Figure 16: Top 5 EU maritime ports for other general cargo, 2020Q3-2021Q3
(million tonnes)
Source: Eurostat (mar_qg_qm_pwho)

Data sources and availability

The content of this statistical article is based on data collected within the framework of the EU maritime transport statistics Directive 2009/42/EC on statistical returns in respect of carriage of goods and passengers by sea.

EU aggregates refer to the total of 22 maritime Member States. Czechia, Luxembourg, Hungary, Austria and Slovakia have no maritime ports. Norway and Iceland provide Eurostat with data as members of the European Economic Area (EEA). However, quarterly data are currently not available for Iceland. The EEA country Liechtenstein has no maritime ports. The candidate countries Montenegro and Turkey provide data on a voluntary basis.

'Main ports' are ports handling more than 1 million tonnes of goods annually (however, data for some smaller ports may be included in the published results). Data are presented at the level of 'statistical ports'. A statistical port consists of one or more ports, normally controlled by a single port authority, able to record ship and cargo movements. All tables are based on ports’ total (inward + outward) declarations. The results represent the 'handling' of goods in ports.

The 'short sea shipping' aggregate (in Figure 5) includes partner ports geographically situated in Europe, on the Mediterranean or on the Black Sea. 'Deep sea shipping' is the complementary geographical aggregate, covering maritime transport of goods on intercontinental routes, crossing oceans. A more extensive definition of 'short sea shipping' is available in the article Maritime transport statistics - short sea shipping of goods.

The concept of maritime transport trade (in Figure 9 and Table 2) is defined using the following three variables:

  1. Direction: 'inwards' transport is distinguished from 'outwards' transport.
  2. Partner geographical area (partner region): usually this corresponds to one country, with the exception of countries of such a size and/or geographical position that the location of individual ports may be quite different and may have a strong impact on the maritime route followed. For example, the ports of the United States of America are grouped in two geographical areas: 'East Coast' (including Atlantic, Gulf of Mexico, Great Lakes and Puerto Rico) and 'West Coast' (Pacific).
  3. Type of cargo: the following thirteen cargo types are used in Figure 9 and Table 2: liquefied gas, crude oil, oil products, other liquid bulk goods, ores, coal, agricultural products, other dry bulk goods, large containers, Ro-Ro mobile units, forestry products, iron/steel products and other general cargo. The first four types constitute 'liquid bulk', the subsequent four types 'dry bulk', and the last three types 'other general cargo not elsewhere specified', as presented in Figures 3 and 11 to 16.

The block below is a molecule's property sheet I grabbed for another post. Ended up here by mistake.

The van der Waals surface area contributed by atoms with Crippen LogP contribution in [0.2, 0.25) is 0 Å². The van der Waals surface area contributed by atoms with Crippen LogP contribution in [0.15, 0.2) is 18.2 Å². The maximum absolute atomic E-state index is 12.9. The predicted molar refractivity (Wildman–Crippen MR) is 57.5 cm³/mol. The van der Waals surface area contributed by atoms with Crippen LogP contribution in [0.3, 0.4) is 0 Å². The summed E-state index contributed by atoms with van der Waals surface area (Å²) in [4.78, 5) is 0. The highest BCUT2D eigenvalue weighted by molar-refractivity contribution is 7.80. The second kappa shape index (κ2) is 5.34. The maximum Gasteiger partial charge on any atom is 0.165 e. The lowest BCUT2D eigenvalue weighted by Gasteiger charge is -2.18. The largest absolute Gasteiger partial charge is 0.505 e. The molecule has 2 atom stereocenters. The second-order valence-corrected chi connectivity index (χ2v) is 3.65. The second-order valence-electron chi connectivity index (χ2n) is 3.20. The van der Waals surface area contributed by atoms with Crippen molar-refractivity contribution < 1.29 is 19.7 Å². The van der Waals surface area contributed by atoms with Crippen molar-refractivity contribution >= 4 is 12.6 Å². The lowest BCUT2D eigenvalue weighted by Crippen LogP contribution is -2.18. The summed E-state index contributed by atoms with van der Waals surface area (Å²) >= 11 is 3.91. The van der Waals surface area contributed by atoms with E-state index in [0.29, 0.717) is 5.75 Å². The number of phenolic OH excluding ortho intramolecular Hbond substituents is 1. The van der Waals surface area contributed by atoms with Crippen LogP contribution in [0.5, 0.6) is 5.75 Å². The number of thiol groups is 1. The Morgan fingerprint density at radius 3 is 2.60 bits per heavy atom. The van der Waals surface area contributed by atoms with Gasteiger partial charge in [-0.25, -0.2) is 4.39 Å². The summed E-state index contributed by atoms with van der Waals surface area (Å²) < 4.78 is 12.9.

Abbreviations

: not available
- not applicable
Mio  million
Nes Not elsewhere specified
Ro-Ro Roll-on/roll-off
TEU Twenty-foot Equivalent Unit


Quarterly data are in general provisional. Revisions may be made by countries as more complete information becomes available or as a result of quality checks. More specifically, when the complete set of annual data emerges, this usually involves some revision of quarterly data for some countries. This applies particularly to the quarterly estimates of port traffic by type of cargo, which are less robust than the annual totals.

Annual data as presented in this publication are the ‘rolling‘ four quarter totals ending in the latest quarter and the corresponding four quarters for earlier years. As a result, the four quarters included do not necessarily come from the same calendar year. For example, the ‘annual’ growth rate in Figure 1 shows the percentage change for the four quarters ending in the third quarter of 2021 compared to the four quarters ending in the third quarter of 2020.

The basic results (in million tonnes) and the derived indicators (growth rates) shown in the tables are rounded. However, they are all based on non-rounded original data, as available in Eurostat's database.

Specific remarks for data up to and including the third quarter of 2021:

  • The quarterly data for port activity in France have been partially estimated by Eurostat for the period 2009 Q1-2016 Q1. These data are to be considered as provisional and are likely to be revised. In general, such estimates reduce the accuracy of the statistics at detailed levels.
  • Starting from 2013 Q1, the quarterly figures for Germany include data for all national ports (both main ports and minor ports).
  • In 2021 Q1, the quarterly figures for Greece do not include data for a number ports because they were below the threshold of 1 million tonnes in 2020, due to COVID-19 pandemic or due to reduced industrial activity.
  • Starting from 2011 Q1, the quarterly figures for Spain include data for a number of regional ports outside the state-controlled port system.
  • Starting from 2018 Q1, quarterly figures for Portugal include data for all national ports (both main ports and minor ports). In 2021 Q2 and Q3, data for the port of Lisbon are not included.
  • Starting from 2013 Q1, the quarterly figures for Sweden include data for all national ports (both main ports and minor ports).

Due to revisions of the underlying data, figures in this article may differ from figures currently or previously available on Eurostat's web site.

Context

The content of this statistical article is based on data collected within the framework of the EU maritime transport statistics Directive 2009/42/EC of 6 May 2009 on statistical returns in respect of carriage of goods and passengers by sea), which is a recast of the original Council Directive 95/64/EC of 8 December 1995.